We usually recommend some form of reading to supplement therapy and facilitate progress. The following books and resources have been helpful to many of our clients.
In addition, to help clients locate books I frequently recommend, I have created an Amazon.com store. You can access the store by visiting the following link: Dr. Lauren Muhlheim’s Amazon store.
Mind Over Mood: Change How You Feel by Changing the Way You Think, Dennis Greenberger, Ph.D. and Christine Padesky, Ph.D. (1995). This cognitive therapy workbook can be used alone or in conjunction with therapy. It includes worksheets and teaches strategies for monitoring mood, challenging dysfunctional thoughts, and building new core beliefs.
Center for Clinical Interventions: These free downloadable Cognitive Therapy workbooks, courtesy of the Australian government, target a variety of problems including depression, social phobia, generalized anxiety disorder, panic disorder, low self-esteem, procrastination, bipolar disorder, perfectionism, and eating disorders. They can be used alone or in conjunction with therapy. I recommend a number of their InfoPax for specific issues below.
Treatments That Work: Evidence-based cognitive therapy manuals and work sheets for a variety of problems including Social Anxiety, OCD, Chronic Pain, Anxiety and Panic, Stress Management, Eating Disorders, Phobias, Insomnia, and more.
UCLA Semel Institute Mindful Awareness Research Center Mindful awareness is a practice that invites us to stop, breathe, observe, and connect with one’s inner experience. This site provides an excellent introduction to mindfulness meditation through instructional MP3s that you can download. The center also provides information about other mindfulness based resources.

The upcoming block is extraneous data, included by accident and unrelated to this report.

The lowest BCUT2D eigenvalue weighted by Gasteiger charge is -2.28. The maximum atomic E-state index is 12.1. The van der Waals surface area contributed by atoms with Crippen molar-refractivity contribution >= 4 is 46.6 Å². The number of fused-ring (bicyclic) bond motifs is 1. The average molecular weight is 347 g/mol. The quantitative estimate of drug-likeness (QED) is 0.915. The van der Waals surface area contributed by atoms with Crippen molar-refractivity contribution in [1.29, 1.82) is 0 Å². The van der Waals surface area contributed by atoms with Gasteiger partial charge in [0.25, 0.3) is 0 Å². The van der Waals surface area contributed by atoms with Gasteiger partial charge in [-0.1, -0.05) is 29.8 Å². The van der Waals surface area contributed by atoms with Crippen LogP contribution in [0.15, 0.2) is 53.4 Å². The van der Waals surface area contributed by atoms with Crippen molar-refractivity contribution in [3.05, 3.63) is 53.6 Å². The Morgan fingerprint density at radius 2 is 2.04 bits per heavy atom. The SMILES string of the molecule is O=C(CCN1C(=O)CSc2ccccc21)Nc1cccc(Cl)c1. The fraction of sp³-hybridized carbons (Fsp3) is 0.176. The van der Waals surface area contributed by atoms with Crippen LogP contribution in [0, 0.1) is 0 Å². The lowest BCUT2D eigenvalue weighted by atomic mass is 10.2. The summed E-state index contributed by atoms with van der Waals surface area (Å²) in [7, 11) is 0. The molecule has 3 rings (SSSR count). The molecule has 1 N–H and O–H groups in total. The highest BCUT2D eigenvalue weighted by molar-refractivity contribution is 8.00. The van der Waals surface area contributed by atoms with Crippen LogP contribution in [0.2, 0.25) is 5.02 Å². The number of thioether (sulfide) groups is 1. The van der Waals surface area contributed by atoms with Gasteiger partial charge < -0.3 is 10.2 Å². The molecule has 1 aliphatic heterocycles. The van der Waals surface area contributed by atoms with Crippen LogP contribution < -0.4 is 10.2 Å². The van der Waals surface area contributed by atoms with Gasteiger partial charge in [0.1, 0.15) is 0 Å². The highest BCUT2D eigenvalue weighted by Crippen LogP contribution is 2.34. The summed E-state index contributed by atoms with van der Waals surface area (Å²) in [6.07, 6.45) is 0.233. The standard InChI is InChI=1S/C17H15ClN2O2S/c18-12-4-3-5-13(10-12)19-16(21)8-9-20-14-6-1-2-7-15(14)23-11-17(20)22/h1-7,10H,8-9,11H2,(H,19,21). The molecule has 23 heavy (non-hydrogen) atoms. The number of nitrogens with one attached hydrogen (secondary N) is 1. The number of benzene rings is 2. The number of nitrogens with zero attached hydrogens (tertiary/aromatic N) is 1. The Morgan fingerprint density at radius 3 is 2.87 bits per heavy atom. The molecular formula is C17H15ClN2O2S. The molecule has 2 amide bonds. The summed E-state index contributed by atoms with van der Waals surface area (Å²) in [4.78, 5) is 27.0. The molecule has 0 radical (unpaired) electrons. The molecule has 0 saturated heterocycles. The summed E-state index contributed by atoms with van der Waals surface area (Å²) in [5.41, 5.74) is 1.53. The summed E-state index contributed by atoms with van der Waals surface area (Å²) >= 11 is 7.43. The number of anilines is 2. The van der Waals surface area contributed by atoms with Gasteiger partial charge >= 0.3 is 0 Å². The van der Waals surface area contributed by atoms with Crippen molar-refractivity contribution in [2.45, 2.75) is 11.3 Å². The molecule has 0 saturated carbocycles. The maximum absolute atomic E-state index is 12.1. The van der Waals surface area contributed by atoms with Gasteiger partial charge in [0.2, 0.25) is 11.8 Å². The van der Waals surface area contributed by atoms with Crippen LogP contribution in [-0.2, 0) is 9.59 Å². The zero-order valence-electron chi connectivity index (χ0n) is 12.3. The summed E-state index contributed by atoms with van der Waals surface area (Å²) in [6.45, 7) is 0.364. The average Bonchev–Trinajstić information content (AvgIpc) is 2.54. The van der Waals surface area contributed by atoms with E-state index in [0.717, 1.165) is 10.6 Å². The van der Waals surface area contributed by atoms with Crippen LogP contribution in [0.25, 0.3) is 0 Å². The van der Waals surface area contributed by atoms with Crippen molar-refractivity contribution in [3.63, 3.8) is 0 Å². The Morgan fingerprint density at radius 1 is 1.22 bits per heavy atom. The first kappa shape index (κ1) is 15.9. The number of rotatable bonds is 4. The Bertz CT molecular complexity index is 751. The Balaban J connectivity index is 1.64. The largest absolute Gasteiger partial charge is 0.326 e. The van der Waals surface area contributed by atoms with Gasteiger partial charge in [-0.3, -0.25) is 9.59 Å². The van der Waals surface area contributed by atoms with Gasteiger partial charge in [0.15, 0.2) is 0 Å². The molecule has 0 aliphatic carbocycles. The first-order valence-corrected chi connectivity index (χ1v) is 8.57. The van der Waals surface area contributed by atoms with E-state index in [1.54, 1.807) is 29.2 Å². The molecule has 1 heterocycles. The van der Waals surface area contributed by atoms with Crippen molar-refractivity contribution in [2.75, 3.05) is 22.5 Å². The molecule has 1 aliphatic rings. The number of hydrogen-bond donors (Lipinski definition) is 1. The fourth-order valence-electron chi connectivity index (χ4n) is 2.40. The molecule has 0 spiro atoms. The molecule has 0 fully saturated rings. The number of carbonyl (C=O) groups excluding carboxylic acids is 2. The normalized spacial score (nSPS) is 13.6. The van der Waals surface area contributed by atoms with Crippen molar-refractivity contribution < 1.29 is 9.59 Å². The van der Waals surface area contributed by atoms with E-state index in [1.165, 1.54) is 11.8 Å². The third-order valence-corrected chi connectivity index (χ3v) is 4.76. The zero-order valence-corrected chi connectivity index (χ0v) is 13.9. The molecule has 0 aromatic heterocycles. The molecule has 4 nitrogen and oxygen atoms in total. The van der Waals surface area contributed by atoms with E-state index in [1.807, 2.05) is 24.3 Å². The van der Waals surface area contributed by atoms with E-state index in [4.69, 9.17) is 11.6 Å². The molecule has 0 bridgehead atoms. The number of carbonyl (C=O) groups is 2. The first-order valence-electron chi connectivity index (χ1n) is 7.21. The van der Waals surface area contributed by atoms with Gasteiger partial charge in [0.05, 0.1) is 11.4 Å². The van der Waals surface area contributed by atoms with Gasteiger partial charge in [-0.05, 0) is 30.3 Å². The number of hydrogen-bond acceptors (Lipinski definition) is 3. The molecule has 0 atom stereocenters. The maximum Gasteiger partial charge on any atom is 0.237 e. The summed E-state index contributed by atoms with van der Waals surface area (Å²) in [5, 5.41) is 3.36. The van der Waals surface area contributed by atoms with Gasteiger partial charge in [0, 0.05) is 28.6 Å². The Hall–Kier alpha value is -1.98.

Smiling Mind is modern meditation for people of all ages childhood through adult. It is a unique web and App-based program, designed to help bring balance to young lives.
The Center for Mindful Eating offers free mindful eating meditations.
For Parents of Children with Eating Disorders
Maudsley Parents This website for parents of eating-disordered children provides support and a great deal of information about Family-Based Therapy.
Help Your Teenager Beat an Eating Disorder, James Lock, MD, Ph.D. and Daniel Le Grange, Ph.D. (2005). This book for parents includes a comprehensive overview of the Maudsley (family based therapy) approach to treatment.
Eating with Your Anorexic: How My Child Recovered Through Family-Based Treatment and Yours Can Too, Laura Collins (2005). Any parent who is struggling with a child with an eating disorder will find it helpful to read this mother’s account of treatment using Maudsley Family Based Therapy.Companion website: Eating with Your Anorexic.
Brave Girl Eating, Harriet Brown (2010). Brown provides another excellent account of a family’s struggle with anorexia and treatment using Family Based Therapy (Maudsley approach).
Families Empowered and Supporting Treatment of Eating Disorders (FEAST). FEAST is an international nonprofit organization of and for parents and caregivers to help loved ones recover from eating disorders by providing information and mutual support, promoting evidence-based treatment, and advocating for research and education to reduce the suffering associated with eating disorders.
Around the Dinner Table is a support forum for parents and caregivers of anorexia, bulimia and other eating disorder patients.